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Area Forecast Discussion (AFD)

Issued by Cheyenne, WY (CYS)

FXUS65 KCYS 191719

Area Forecast Discussion
National Weather Service Cheyenne WY
1119 AM MDT Mon Aug 19 2019

Issued at 1115 AM MDT Mon Aug 19 2019

Fog/low clouds over Platte River Valley earlier this morning have
dissipated. Only made minor maximum temperature adjustments in a
few areas based on trends and MOS guidance. Updates sent.


.SHORT TERM...(Today through Tuesday night) 
Issued at 350 AM MDT Mon Aug 19 2019

Quiet and benign weather expected today as a shortwave ridge moves
eastward across the region. After some patchy fog or low clouds
early this morning east of I-25, it will be very warm or hot with
afternoon temperatures in the mid to upper 90s across the lower 
elevations, and around 90 degrees even across interior southeast 
Wyoming west of I-25. A few locations across western Nebraska or 
far eastern Wyoming may see the century mark as temperatures push 
towards 100 degrees. Although most of the area will remain dry, 
higher dew point values are expected across portions of the 
western Nebraska panhandle. Can't rule out an isolated 
thunderstorm for this area today, but confidence is pretty low so 
left out any mention of thunder for now. 

Models continue to trend later with a cold frontal passage
Tuesday. Earlier model runs had this Canadian cool front moving
into the eastern Wyoming plains as early as tonight, but all
models have now backed off and delayed FROPA until Tuesday. This
front will not push into the I-25 corridor until late Tuesday
afternoon/Tuesday evening at this earliest. Unless models trend in
the other direction, kept out the mention for fog behind the front
and increased high temperatures on Tuesday to account for this
trend. Expect most locations to remain in the upper 80s to middle
90s ahead of the front, although it will become a few degrees
cooler further north towards Chadron and Lusk. Also, delayed the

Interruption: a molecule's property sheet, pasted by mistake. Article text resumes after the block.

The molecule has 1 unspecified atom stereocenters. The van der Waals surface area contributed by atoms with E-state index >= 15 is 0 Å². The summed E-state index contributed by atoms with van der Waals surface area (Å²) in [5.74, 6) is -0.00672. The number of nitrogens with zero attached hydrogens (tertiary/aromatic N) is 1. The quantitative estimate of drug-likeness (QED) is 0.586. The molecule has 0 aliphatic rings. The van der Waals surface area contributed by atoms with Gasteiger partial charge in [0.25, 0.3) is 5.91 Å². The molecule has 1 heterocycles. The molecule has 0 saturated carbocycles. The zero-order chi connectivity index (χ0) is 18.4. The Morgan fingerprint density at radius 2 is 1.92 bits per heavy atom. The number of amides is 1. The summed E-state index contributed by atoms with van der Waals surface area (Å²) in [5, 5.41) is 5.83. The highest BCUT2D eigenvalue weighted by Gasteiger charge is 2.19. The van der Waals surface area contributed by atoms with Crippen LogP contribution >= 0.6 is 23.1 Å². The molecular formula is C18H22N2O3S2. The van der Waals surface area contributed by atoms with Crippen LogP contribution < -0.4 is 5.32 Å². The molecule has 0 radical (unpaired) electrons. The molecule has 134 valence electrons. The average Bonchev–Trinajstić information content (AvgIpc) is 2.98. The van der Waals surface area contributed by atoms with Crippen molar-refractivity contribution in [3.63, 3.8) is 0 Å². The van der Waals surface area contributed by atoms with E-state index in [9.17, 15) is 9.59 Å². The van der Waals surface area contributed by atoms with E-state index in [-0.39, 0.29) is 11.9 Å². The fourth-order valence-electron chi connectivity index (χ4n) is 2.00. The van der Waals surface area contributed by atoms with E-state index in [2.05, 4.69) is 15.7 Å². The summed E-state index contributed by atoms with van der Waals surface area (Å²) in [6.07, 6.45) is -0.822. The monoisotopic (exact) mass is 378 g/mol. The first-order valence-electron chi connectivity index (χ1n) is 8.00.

onset of thunderstorms until Tuesday evening and mostly Tuesday
night. Expect a good chance of evening and nocturnal thunderstorms
Tuesday night, so kept POP between 40 to 60 percent along/east of
Interstate 25. There is a slight risk for severe thunderstorms due
to a reasonable amount of shear and impressive MLCAPE between 2000
to 3500 j/kg above the stable layer at 700mb. Expect enough
forcing along the front, and ahead of an upper level shortwave 
trough, to break the 700mb cap Tuesday night. Large hail looks to
be the primary threat east of I-25. 

.LONG TERM...(Wednesday through Sunday night) 
Issued at 335 AM MDT Mon Aug 19 2019

Showers and thunderstorms will continue Wednesday and possibly
Thursday ahead of a slow-moving Pacific system which will push
east along the Canadian/US border through the middle of the week.
Some stronger storms are possible Wednesday afternoon, but with
the lack of decent 0-6km shear near the upper level ridge axis 
any concerns are limited at this time. Once this Pacific system
moves east, drier air will filter into southeast Wyoming and
western Nebraska for next weekend. Extended forecast then becomes
uncertain into the last week of August as some models are hinting
towards the first polar cold front of late summer moving 
southward out of Canada and into the northern Great Plains. The 
GFS and Canadian both show this cold front moving across the Front
Range and bringing much cooler temperatures. but this feature is still
8 to 10 days out.


.AVIATION...(For the 12Z TAFS through 12Z Tuesday morning)
Issued at 526 AM MDT Mon Aug 19 2019

Temporary IFR conditions are expected this morning across the
panhandle of Nebraska. Cool and moist air associated with a front
has surged back west brining low ceilings and fog this morning. 
This will be short lived with ceilings and vis expected to break 
by 1500z. There after, VFR conditions are expected at all 
terminals thanks to high pressure and dry west winds. Aviation
hazards will be low threat after IFR conditions clear later this


Issued at 240 AM MDT Mon Aug 19 2019

Elevated Fire Weather concerns will continue today although wind 
gusts should not be nearly as bad as the last few days across
southeast Wyoming. Model forecast soundings suggest west to
southwest winds around 10 to 20 mph with some gusts around 25 to
30 mph. Expect minimum daytime humidities to easily reach Red Flag
criteria, but wind speeds are less likely due to the lack of 700mb
to 500mb flow aloft. Will keep the Red Flag Warning out for today,
with zone 303 (western Carbon county) the most likely area to
reach wind criteria. 

Low level moisture will begin pushing back into the region on
Tuesday, with fire weather concerns lowering by midweek. 


WY...Red Flag Warning until 8 PM MDT this evening for WYZ303-304-310.